Review by Colin Hynson

North CapeMy earliest memory of hearing a mandolin was when Vivien Stanshall said the word ‘mandolin’ towards of the end of side 1 of Tubular Bells and then Mike Oldfield played one. Since then, as I moved away from prog rock and concept albums and towards folk and acoustic, I found myself hearing and appreciating the mandolin more and more.

Local boy - at least he’s local if you’re in East Anglia - Nic Zuppardi is seen by many as one of the finest mandolin players playing and touring on the folk circuit. He’s currently one–third of the increasingly well–regarded Shackleton Trio and occasionally accompanies the banjo player Dan Walsh and other bands on the Norwich folk scene.

North Cape is his debut album. It brings him together with Adam Clark on guitar, Calum McKemmie on bass and the Norwich–based folk duo Alex Patterson on fiddle and Christina Alden on guitar. They are all musicians who know each other well and that familiarity has clearly made it easier for their playing to blend and weave with each other.  All but two of the tracks on this album are self–penned (and one of those two he has co–written with the Nashville–based mandolin player Caleb Christopher Edwards) and both the local and transatlantic influences are clear throughout.

The album starts with two tracks The River and Silver Haven which are tributes to Norwich – the city that Nic Zupppardi is lucky enough to call home. Those of you who’ve heard the Shackleton Trio’s last album Mousehold will realise how important local landscapes and traditions are to Nic Zuppardi.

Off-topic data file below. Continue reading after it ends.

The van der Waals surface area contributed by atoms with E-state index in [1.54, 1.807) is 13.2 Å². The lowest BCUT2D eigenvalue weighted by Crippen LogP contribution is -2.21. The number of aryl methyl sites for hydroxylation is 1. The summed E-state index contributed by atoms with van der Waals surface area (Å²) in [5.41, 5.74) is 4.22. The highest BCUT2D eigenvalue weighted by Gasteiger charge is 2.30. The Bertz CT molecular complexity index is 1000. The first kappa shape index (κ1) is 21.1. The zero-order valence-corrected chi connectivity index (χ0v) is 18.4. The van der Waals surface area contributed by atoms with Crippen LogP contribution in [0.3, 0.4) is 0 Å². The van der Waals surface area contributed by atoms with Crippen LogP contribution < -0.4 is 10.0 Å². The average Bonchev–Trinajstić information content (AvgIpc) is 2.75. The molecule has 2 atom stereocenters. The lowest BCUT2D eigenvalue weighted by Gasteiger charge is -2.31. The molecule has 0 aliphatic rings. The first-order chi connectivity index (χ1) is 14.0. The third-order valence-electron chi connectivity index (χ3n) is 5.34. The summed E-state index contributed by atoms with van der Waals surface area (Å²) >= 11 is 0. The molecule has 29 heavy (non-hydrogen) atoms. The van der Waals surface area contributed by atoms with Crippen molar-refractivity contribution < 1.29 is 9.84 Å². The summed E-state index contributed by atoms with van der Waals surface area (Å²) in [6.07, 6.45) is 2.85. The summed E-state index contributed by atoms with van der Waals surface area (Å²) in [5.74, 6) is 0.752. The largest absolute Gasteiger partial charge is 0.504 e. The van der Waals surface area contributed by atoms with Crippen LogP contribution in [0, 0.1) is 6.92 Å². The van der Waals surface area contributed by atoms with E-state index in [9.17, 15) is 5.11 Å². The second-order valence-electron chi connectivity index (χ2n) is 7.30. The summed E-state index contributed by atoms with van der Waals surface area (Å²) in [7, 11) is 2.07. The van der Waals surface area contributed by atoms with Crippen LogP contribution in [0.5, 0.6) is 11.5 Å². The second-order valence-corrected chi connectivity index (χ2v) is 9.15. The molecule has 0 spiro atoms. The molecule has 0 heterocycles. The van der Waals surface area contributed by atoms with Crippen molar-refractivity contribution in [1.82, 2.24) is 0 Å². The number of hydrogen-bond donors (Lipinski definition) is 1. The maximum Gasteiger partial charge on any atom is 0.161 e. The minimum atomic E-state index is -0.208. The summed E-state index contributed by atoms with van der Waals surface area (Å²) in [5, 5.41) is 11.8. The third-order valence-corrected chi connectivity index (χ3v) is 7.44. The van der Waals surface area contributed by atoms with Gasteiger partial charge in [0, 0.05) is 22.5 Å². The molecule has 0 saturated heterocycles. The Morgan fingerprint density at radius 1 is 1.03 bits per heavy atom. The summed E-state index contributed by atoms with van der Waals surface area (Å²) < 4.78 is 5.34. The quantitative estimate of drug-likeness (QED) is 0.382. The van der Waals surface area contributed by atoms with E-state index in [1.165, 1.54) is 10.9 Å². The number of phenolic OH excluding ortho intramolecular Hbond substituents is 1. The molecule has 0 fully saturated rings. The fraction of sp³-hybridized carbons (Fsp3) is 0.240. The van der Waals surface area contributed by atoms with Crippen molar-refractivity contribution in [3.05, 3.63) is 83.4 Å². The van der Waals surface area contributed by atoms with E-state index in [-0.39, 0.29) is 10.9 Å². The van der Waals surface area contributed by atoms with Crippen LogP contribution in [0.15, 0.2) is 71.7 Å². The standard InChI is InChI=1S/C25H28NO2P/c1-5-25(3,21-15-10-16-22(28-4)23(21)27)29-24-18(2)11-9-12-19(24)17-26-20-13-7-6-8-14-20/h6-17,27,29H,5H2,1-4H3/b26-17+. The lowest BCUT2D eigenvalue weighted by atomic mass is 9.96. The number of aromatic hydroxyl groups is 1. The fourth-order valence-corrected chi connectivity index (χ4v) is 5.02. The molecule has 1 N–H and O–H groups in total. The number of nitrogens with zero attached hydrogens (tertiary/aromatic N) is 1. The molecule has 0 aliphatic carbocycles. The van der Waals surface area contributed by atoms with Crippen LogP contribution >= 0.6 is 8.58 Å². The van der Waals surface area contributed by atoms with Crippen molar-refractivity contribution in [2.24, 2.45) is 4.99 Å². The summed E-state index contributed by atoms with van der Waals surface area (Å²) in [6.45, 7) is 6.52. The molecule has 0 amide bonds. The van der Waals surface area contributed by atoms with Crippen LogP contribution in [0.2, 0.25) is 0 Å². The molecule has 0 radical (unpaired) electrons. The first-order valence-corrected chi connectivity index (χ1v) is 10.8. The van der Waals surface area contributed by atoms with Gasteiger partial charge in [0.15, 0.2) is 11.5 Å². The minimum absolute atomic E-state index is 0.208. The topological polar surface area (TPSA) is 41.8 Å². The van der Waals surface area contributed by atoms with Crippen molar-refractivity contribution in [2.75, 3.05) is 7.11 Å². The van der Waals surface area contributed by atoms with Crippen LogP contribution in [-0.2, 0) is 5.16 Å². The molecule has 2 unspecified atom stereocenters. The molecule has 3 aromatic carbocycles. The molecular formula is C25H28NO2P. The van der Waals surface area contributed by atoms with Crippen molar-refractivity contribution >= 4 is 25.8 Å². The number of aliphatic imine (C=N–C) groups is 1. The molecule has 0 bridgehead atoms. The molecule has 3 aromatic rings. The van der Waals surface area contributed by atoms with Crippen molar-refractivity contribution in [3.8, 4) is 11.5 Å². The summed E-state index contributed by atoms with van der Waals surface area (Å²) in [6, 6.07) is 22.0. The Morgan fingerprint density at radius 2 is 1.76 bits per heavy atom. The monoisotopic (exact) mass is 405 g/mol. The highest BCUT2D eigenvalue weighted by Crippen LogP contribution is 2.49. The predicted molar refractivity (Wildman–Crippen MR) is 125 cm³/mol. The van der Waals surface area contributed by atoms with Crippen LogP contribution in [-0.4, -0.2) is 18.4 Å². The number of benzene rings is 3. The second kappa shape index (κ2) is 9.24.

Halfway Pond is a cover version of a track written by the American fiddle player Jim Childress. It’s a nod to the influence of American folk music on his music. That influence is also clear in the later track Del Rio which was co–written with Caleb Christopher Edwards. 

After Halfway Pond is a jaunty little piece called Alpardi McPatterzup - a sort of portmanteau cobbled together from the names of all of the musicians on the album. The tempo then slows down a bit with a slow solo piece called Madeleine

The album finishes with Alexandra Road; there’s an Alexandra Road in Norwich so I’m guessing that’s got something to with this track, and then the title track North Cape. This was inspired by a trip he took to the Arctic Circle. I was expecting this piece to be Scandinavian–flavoured but instead it’s a rather lovely meditative solo piece.

If you want to listen to a well–crafted album from an accomplished mandolin player musician well-steeped in the traditions of folk music both near and far then I give you North Cape.  

You can listen (and buy) the album on Bandcamp: